Breitbart News, in a new exclusive, reports that special interest groups are now trying to stop South Dakota Gov. Kristi Noem (R) and her fellow Republicans from implementing a measure that would restrict the likes of China from being able to purchase land in South Dakota.
This comes as China has been buying U.S. farmland at an alarming rate.
During the summer of 2022, reports emerged indicating that, during a 12-month period from April 2021 to March 2022, the communist government of China had purchased $6.1 billion in American real estate.
This made China the top foreign buyer of U.S. land ahead of Canada, which purchased $5.5 billion of such land during the same time period.
Considering that the U.S. and China aren't exactly allies, China's buying of all of this U.S. land has many individuals concerned, particularly American Republicans. Accordingly, Republicans have been vowing to find a way to address the situation.
Former President Trump is among these Republicans. He just recently vowed to ban Chinese nationals from buying U.S. farmland, among other things, should he become the U.S. president in 2024.
Trump is being joined here by several other Republicans, including Florida Gov. Ron DeSantis (R), Texas Gov. Greg Abbott (R), Noem, and others. Noem, in fact, was one of the pioneers of this effort.
In December 2022, Noem announced a new piece of legislation looking to address what she referred to as "the greatest threat to the U.S." namely China.
Fox News, at the time, reported:
Noem's proposed legislation would create a new board, called the Committee on Foreign Investment in the United States – South Dakota (CFIUS-SD), which will review proposed purchases of farmland by foreign investors. After an investigation, the committee will make a recommendation to the governor on whether the purchase should be approved or denied.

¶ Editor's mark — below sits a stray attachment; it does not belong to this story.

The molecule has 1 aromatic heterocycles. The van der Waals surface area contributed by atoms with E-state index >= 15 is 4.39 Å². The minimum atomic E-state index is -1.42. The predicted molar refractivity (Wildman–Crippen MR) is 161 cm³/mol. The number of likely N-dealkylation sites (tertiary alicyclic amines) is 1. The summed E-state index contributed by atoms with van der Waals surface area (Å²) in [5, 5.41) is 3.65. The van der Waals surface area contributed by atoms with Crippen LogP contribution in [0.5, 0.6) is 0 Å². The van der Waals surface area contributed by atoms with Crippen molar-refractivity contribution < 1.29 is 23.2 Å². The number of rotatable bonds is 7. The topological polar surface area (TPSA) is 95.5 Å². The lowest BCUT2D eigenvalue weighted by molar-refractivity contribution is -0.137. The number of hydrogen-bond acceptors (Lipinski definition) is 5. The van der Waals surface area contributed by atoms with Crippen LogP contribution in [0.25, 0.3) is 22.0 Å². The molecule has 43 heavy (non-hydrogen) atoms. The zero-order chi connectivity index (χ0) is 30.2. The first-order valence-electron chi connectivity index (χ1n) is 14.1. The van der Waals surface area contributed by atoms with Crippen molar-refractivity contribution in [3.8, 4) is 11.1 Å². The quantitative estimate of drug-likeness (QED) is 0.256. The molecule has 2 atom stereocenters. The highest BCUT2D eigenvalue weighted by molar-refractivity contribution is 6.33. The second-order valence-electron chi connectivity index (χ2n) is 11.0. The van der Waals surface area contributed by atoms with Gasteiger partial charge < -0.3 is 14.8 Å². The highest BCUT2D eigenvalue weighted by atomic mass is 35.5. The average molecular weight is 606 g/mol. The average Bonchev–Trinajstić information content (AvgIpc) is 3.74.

Noem, in announcing this legislation, said that it would "prevent nations who hate us" from buying our land.
Since Noem's announcement, her legislation has gained a lot of support. But, according to Breitbart, it has also gained some opposition.
[S]pecial interest groups are racing to slow Noem’s rollout in South Dakota . . . An email sent by Brenda Forman of the South Dakota Association of Cooperatives to Noem’s legal team in mid-January, obtained by Breitbart News, notes that “agricultural groups” have reviewed an updated version of Noem’s bill and “are deeply concerned about the legality and constitutionality of the proposal.”
Now, according to Breitbart, there is uncertainty about whether Noem's measure will have the support that it needs to become law this session.
So, the question now is whether Noem will be able to overcome this challenge from these special interest groups. This remains to be seen. If not, there is growing hope that a similar bill might be passed at the federal level.